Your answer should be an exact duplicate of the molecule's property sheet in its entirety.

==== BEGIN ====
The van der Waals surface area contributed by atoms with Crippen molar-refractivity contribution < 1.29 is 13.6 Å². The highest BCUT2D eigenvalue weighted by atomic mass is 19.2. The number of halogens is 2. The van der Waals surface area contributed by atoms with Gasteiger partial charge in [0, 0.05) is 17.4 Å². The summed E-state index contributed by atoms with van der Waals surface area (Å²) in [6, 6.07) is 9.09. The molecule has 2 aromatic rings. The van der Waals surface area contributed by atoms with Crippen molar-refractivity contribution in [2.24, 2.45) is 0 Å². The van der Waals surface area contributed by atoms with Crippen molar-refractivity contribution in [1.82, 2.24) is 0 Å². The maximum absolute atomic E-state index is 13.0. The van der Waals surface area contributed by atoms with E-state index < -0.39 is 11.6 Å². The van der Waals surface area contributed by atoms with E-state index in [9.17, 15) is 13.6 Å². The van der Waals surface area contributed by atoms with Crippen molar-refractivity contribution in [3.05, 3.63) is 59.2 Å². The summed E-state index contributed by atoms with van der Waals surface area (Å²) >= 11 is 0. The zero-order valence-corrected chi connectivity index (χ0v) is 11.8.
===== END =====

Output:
The van der Waals surface area contributed by atoms with Crippen molar-refractivity contribution < 1.29 is 13.6 Å². The highest BCUT2D eigenvalue weighted by atomic mass is 19.2. The number of halogens is 2. The van der Waals surface area contributed by atoms with Gasteiger partial charge in [0, 0.05) is 17.4 Å². The summed E-state index contributed by atoms with van der Waals surface area (Å²) in [6, 6.07) is 9.09. The molecule has 2 aromatic rings. The van der Waals surface area contributed by atoms with Crippen molar-refractivity contribution in [2.24, 2.45) is 0 Å². The van der Waals surface area contributed by atoms with Crippen molar-refractivity contribution in [1.82, 2.24) is 0 Å². The maximum absolute atomic E-state index is 13.0. The van der Waals surface area contributed by atoms with E-state index < -0.39 is 11.6 Å². The van der Waals surface area contributed by atoms with E-state index in [9.17, 15) is 13.6 Å². The van der Waals surface area contributed by atoms with Crippen molar-refractivity contribution in [3.05, 3.63) is 59.2 Å². The summed E-state index contributed by atoms with van der Waals surface area (Å²) >= 11 is 0. The zero-order valence-corrected chi connectivity index (χ0v) is 11.8.